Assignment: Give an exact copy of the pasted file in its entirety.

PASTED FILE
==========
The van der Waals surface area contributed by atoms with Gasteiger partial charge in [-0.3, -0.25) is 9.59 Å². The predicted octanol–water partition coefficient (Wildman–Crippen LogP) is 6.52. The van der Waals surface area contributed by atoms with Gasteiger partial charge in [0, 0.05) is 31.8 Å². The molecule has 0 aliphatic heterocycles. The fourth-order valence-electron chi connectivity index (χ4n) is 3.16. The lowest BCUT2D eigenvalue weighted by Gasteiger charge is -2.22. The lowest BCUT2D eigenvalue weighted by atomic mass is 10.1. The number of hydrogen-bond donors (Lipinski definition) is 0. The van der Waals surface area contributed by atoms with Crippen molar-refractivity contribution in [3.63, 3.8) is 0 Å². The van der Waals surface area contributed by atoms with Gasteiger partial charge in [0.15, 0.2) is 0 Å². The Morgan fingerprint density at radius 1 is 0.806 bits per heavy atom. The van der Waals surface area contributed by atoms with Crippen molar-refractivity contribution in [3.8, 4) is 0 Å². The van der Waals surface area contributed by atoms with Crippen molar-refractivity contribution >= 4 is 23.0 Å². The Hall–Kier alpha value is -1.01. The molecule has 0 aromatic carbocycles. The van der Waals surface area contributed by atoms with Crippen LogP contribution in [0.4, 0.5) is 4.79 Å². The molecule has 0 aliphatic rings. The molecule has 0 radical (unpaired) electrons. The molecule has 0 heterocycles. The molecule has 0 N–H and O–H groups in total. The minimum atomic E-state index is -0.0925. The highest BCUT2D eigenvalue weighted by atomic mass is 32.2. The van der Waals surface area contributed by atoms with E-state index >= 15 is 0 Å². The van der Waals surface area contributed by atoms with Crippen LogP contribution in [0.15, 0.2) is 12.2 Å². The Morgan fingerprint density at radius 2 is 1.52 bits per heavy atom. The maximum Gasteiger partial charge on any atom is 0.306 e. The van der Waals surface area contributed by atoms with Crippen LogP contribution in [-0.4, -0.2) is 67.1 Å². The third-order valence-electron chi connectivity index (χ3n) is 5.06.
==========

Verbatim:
The van der Waals surface area contributed by atoms with Gasteiger partial charge in [-0.3, -0.25) is 9.59 Å². The predicted octanol–water partition coefficient (Wildman–Crippen LogP) is 6.52. The van der Waals surface area contributed by atoms with Gasteiger partial charge in [0, 0.05) is 31.8 Å². The molecule has 0 aliphatic heterocycles. The fourth-order valence-electron chi connectivity index (χ4n) is 3.16. The lowest BCUT2D eigenvalue weighted by Gasteiger charge is -2.22. The lowest BCUT2D eigenvalue weighted by atomic mass is 10.1. The number of hydrogen-bond donors (Lipinski definition) is 0. The van der Waals surface area contributed by atoms with Crippen molar-refractivity contribution in [3.63, 3.8) is 0 Å². The van der Waals surface area contributed by atoms with Gasteiger partial charge in [0.15, 0.2) is 0 Å². The Morgan fingerprint density at radius 1 is 0.806 bits per heavy atom. The van der Waals surface area contributed by atoms with Crippen molar-refractivity contribution in [3.8, 4) is 0 Å². The van der Waals surface area contributed by atoms with Crippen molar-refractivity contribution >= 4 is 23.0 Å². The Hall–Kier alpha value is -1.01. The molecule has 0 aromatic carbocycles. The van der Waals surface area contributed by atoms with Crippen LogP contribution in [0.4, 0.5) is 4.79 Å². The molecule has 0 aliphatic rings. The molecule has 0 radical (unpaired) electrons. The molecule has 0 heterocycles. The molecule has 0 N–H and O–H groups in total. The minimum atomic E-state index is -0.0925. The highest BCUT2D eigenvalue weighted by atomic mass is 32.2. The van der Waals surface area contributed by atoms with E-state index >= 15 is 0 Å². The van der Waals surface area contributed by atoms with Crippen LogP contribution in [0.15, 0.2) is 12.2 Å². The Morgan fingerprint density at radius 2 is 1.52 bits per heavy atom. The maximum Gasteiger partial charge on any atom is 0.306 e. The van der Waals surface area contributed by atoms with Crippen LogP contribution in [-0.4, -0.2) is 67.1 Å². The third-order valence-electron chi connectivity index (χ3n) is 5.06.